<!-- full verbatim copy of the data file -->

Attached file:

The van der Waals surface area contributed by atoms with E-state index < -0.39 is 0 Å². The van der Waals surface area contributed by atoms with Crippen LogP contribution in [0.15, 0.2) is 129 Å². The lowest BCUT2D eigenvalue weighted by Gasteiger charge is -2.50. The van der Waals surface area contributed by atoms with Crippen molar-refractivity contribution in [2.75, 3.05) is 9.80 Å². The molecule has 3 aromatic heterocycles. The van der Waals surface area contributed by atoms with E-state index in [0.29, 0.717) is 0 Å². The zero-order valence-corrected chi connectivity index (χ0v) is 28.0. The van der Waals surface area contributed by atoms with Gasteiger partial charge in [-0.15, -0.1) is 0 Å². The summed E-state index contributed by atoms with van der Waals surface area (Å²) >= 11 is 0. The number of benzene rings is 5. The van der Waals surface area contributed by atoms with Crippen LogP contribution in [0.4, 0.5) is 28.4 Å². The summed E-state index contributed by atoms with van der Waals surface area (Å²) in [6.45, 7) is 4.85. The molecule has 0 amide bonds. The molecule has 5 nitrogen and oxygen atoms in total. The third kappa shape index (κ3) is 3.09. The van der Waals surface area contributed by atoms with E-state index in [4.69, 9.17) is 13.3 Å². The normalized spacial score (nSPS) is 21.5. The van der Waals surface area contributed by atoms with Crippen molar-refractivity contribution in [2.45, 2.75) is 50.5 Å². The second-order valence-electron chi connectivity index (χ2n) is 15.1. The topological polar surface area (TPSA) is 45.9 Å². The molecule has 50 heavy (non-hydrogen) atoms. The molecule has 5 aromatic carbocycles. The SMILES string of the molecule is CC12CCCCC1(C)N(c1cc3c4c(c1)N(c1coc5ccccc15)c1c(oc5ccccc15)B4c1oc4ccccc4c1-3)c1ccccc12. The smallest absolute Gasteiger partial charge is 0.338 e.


The van der Waals surface area contributed by atoms with E-state index < -0.39 is 0 Å². The van der Waals surface area contributed by atoms with Crippen LogP contribution in [0.15, 0.2) is 129 Å². The lowest BCUT2D eigenvalue weighted by Gasteiger charge is -2.50. The van der Waals surface area contributed by atoms with Crippen molar-refractivity contribution in [2.75, 3.05) is 9.80 Å². The molecule has 3 aromatic heterocycles. The van der Waals surface area contributed by atoms with E-state index in [0.29, 0.717) is 0 Å². The zero-order valence-corrected chi connectivity index (χ0v) is 28.0. The van der Waals surface area contributed by atoms with Gasteiger partial charge in [-0.15, -0.1) is 0 Å². The summed E-state index contributed by atoms with van der Waals surface area (Å²) >= 11 is 0. The number of benzene rings is 5. The van der Waals surface area contributed by atoms with Crippen LogP contribution in [0.4, 0.5) is 28.4 Å². The summed E-state index contributed by atoms with van der Waals surface area (Å²) in [6.45, 7) is 4.85. The molecule has 0 amide bonds. The molecule has 5 nitrogen and oxygen atoms in total. The third kappa shape index (κ3) is 3.09. The van der Waals surface area contributed by atoms with E-state index in [4.69, 9.17) is 13.3 Å². The normalized spacial score (nSPS) is 21.5. The van der Waals surface area contributed by atoms with Crippen molar-refractivity contribution in [2.45, 2.75) is 50.5 Å². The second-order valence-electron chi connectivity index (χ2n) is 15.1. The topological polar surface area (TPSA) is 45.9 Å². The molecule has 50 heavy (non-hydrogen) atoms. The molecule has 5 aromatic carbocycles. The SMILES string of the molecule is CC12CCCCC1(C)N(c1cc3c4c(c1)N(c1coc5ccccc15)c1c(oc5ccccc15)B4c1oc4ccccc4c1-3)c1ccccc12. The smallest absolute Gasteiger partial charge is 0.338 e.